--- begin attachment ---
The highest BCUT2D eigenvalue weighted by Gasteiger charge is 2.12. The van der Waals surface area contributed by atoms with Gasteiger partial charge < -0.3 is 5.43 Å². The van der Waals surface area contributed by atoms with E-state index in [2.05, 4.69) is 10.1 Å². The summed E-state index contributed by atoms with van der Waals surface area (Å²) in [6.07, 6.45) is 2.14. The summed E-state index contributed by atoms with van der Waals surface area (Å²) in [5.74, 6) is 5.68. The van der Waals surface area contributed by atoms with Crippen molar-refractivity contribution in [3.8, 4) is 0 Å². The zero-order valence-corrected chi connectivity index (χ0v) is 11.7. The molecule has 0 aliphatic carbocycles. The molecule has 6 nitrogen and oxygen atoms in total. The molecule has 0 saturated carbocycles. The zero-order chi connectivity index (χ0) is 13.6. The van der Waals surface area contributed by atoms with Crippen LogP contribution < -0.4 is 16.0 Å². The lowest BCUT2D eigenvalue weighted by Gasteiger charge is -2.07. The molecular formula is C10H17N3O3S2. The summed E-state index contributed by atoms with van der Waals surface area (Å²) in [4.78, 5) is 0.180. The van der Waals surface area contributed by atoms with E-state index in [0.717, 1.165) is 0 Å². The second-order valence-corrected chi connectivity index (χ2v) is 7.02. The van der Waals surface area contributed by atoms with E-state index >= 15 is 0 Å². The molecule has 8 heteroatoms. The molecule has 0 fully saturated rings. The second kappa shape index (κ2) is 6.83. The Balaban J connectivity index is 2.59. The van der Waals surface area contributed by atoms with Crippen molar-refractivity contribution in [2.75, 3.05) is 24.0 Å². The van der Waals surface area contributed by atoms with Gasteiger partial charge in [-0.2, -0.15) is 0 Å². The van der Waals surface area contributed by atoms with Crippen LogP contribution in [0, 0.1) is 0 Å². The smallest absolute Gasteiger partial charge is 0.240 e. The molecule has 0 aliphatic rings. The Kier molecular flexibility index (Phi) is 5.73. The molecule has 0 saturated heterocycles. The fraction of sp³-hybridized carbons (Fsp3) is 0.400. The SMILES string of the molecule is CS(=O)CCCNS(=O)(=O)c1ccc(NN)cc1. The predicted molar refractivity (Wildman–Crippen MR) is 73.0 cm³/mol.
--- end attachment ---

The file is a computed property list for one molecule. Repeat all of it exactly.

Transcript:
The highest BCUT2D eigenvalue weighted by Gasteiger charge is 2.12. The van der Waals surface area contributed by atoms with Gasteiger partial charge < -0.3 is 5.43 Å². The van der Waals surface area contributed by atoms with E-state index in [2.05, 4.69) is 10.1 Å². The summed E-state index contributed by atoms with van der Waals surface area (Å²) in [6.07, 6.45) is 2.14. The summed E-state index contributed by atoms with van der Waals surface area (Å²) in [5.74, 6) is 5.68. The van der Waals surface area contributed by atoms with Crippen molar-refractivity contribution in [3.8, 4) is 0 Å². The zero-order valence-corrected chi connectivity index (χ0v) is 11.7. The molecule has 0 aliphatic carbocycles. The molecule has 6 nitrogen and oxygen atoms in total. The molecule has 0 saturated carbocycles. The zero-order chi connectivity index (χ0) is 13.6. The van der Waals surface area contributed by atoms with Crippen LogP contribution < -0.4 is 16.0 Å². The lowest BCUT2D eigenvalue weighted by Gasteiger charge is -2.07. The molecular formula is C10H17N3O3S2. The summed E-state index contributed by atoms with van der Waals surface area (Å²) in [4.78, 5) is 0.180. The van der Waals surface area contributed by atoms with E-state index in [0.717, 1.165) is 0 Å². The second-order valence-corrected chi connectivity index (χ2v) is 7.02. The van der Waals surface area contributed by atoms with E-state index >= 15 is 0 Å². The molecule has 8 heteroatoms. The molecule has 0 fully saturated rings. The second kappa shape index (κ2) is 6.83. The Balaban J connectivity index is 2.59. The van der Waals surface area contributed by atoms with Crippen molar-refractivity contribution in [2.75, 3.05) is 24.0 Å². The van der Waals surface area contributed by atoms with Gasteiger partial charge in [-0.2, -0.15) is 0 Å². The van der Waals surface area contributed by atoms with Crippen LogP contribution in [0, 0.1) is 0 Å². The smallest absolute Gasteiger partial charge is 0.240 e. The molecule has 0 aliphatic rings. The Kier molecular flexibility index (Phi) is 5.73. The molecule has 0 saturated heterocycles. The fraction of sp³-hybridized carbons (Fsp3) is 0.400. The SMILES string of the molecule is CS(=O)CCCNS(=O)(=O)c1ccc(NN)cc1. The predicted molar refractivity (Wildman–Crippen MR) is 73.0 cm³/mol.